The sole bohemian fifty-something who attends my church, Tim is a jazz-loving, Zappa-worshipping, cigar-smoking, beer-swilling, swearing scoundrel who reminds me of Han Solo, but with less hair than Harrison Ford. His glasses sit atop his shaved scalp as if he doesn’t actually need them to see, which kind of kills me. Best of all though, Tim does not suffer fools, even though he kind of is one (and even though he suffers me just fine).

What I like best about Tim, though, is his gift for afflicting the comfortable. Churchgoers tend to be a pretty comfortable lot, too. We do not like to be afflicted. Even the slightest change threatens to undo us. We are deathly afraid of new hymns, for example, and prefer to sing songs that predate the invention of the cotton gin.

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Daniel Amos’s “Dig Here Said the Angel”

Dedicated to Billy Corgan, who challenged Christians to “make better music” and branch out beyond U2’s musical blueprints in an interview with CNN in September. I challenge you to buy and bury yourself in this album, Billy; it sounds nothing like U2—in fact, Daniel Amos influenced U2!

Just as the films Sunset Boulevard and American Beauty are narrated by dead men, so too is the Daniel Amos song “Now That I’ve Died.” Unlike these undead narrators, however, the protagonist of the song is literally better off dead.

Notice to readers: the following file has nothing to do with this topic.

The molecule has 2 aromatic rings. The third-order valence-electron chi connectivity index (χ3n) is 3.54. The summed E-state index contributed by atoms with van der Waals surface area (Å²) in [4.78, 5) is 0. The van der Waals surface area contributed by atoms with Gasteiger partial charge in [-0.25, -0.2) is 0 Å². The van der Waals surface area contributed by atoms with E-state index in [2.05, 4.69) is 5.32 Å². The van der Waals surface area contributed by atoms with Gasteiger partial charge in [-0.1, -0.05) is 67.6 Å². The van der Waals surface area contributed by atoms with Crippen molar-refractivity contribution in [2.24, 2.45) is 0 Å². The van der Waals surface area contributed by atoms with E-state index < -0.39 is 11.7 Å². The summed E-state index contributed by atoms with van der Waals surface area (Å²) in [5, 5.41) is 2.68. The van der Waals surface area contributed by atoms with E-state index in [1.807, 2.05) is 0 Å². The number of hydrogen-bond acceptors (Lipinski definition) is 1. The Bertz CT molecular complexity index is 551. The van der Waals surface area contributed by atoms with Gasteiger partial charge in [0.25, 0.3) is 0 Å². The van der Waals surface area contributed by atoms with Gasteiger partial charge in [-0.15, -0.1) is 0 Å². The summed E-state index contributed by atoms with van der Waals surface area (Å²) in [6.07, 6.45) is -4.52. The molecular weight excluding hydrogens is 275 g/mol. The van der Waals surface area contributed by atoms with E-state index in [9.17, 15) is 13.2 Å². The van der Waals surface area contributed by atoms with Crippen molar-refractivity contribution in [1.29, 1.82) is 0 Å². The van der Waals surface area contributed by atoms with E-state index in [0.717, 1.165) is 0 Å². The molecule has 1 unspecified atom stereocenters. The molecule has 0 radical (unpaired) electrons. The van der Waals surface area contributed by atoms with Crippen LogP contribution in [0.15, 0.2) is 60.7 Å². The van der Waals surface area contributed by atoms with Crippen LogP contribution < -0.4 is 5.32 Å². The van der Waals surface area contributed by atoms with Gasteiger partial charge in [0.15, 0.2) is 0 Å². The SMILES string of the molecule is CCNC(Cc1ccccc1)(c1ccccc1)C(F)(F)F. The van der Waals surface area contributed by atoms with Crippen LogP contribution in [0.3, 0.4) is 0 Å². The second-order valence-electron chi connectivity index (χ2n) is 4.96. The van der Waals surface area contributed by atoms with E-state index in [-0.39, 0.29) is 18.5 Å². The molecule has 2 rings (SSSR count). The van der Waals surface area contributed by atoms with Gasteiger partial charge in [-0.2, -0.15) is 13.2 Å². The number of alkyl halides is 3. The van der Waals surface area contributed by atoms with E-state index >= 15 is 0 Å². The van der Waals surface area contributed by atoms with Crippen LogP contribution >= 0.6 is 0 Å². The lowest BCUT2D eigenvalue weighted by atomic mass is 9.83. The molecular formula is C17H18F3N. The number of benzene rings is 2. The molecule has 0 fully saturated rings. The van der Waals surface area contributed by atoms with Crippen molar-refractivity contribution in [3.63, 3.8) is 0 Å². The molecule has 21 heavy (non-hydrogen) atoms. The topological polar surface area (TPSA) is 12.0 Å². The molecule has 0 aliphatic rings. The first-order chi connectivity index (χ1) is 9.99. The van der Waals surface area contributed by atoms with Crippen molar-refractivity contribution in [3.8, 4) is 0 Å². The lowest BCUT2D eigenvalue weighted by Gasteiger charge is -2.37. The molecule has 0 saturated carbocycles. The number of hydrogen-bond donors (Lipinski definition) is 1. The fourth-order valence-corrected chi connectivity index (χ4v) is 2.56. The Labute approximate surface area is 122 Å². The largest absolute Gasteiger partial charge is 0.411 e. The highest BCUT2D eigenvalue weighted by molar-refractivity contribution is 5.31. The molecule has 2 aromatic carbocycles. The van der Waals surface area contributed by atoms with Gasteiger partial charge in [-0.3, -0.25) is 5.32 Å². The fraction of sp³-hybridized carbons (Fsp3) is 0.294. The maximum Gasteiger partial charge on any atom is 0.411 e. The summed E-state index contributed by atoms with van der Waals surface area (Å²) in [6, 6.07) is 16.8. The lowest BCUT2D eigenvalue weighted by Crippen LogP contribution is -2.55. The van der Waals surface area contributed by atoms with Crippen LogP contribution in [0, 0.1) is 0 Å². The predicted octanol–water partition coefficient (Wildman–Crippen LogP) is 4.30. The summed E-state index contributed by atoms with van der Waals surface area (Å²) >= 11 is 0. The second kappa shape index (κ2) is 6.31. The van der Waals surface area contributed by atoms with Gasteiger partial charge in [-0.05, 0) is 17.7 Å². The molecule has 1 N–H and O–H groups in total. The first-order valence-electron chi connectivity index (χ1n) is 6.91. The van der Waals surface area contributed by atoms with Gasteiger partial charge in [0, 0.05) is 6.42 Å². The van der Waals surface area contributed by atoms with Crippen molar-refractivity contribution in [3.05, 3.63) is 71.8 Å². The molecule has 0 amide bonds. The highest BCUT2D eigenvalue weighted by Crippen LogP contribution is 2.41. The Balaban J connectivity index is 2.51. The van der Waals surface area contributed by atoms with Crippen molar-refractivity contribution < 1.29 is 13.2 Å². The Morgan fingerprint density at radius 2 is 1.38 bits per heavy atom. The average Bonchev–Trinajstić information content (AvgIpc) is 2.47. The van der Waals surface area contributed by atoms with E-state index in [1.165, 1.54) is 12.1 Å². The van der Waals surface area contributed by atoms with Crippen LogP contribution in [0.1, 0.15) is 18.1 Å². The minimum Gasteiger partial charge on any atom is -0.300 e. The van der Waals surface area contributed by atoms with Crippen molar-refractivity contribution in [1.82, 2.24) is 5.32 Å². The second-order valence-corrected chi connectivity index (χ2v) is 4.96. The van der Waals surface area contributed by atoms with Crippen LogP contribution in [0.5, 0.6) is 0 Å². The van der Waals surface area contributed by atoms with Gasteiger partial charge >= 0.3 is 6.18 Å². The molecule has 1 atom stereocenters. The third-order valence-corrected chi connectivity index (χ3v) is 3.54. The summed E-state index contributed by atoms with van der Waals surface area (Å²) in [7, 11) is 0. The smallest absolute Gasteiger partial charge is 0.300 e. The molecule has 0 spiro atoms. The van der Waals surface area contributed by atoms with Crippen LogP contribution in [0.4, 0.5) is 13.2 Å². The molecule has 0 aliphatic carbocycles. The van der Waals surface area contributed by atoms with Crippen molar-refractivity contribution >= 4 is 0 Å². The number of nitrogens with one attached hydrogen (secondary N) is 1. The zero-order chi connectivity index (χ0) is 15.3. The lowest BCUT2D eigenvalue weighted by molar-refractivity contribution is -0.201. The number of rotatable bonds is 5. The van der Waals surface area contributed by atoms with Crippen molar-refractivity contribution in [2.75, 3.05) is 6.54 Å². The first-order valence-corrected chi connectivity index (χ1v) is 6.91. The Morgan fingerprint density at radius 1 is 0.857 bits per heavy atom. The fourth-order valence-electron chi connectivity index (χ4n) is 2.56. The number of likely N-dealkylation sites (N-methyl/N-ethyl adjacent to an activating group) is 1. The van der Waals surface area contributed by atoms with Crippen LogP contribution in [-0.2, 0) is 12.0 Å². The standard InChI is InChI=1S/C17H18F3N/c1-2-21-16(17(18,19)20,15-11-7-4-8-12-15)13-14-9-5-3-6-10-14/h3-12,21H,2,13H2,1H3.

“I lost my stiff, stiff neck and my hard, hard heart / my self-respect is off the charts,” he sings. “Just hanging out here on the Other Side / dead to my pride, now that I’ve died.”

The song simmers for most of its duration and ultimately reaches a boil. In five minutes, the band reimagines the resurrection life, and succeeds in clearing the clouds of harpists who spend all of eternity bored out of their God-fearing gourds.

“Now That I’ve Died” is one of many highlights on Dig Here Said the Angel, Daniel Amos’s fourteenth proper studio recording in a career that spans almost forty years. To fund the record, the band launched a Kickstarter campaign in 2012, hoping to raise $14,000; fans donated over $32,000.

The result is my favorite album of 2013 thus far.

[Read more…]

Why Should Darkness Seem Truer Than Light?

In her memoir, Pieces of Someday, my friend and periodic “Good Letters” guest writer Jan Vallone shares the story of the time her writing instructor—“an aging Clint Eastwood” named Professor Véreux—questioned the integrity of her writing. After class one day, he pulled Jan aside to discuss her most recent assignment one-on-one.

“I’m returning your memoir,” he said. “The ending is dishonest.”

Of course, since the piece Jan had submitted was a work of non-fiction—a memoir—I found Professor Véreux’s conclusion questionable at best. How could he possibly know whether Jan was telling the truth or not?

Jan found herself at the receiving end of this criticism when she enrolled in a summer writing program at the Bread Loaf School of English in Ripton, Vermont. The assignment that drew Professor Véreux’s fire focused on Jan’s time as an English teacher at a Jewish high school—a yeshiva—and her interactions with a troubled student named Kalindah.

In the end of the story, Jan succeeds in reaching this unreachable student, and shines much-needed light into Kalindah’s darkness. More than a mere writing instructor in this story, Jan becomes a channel for the flow of God’s grace.

[Read more…]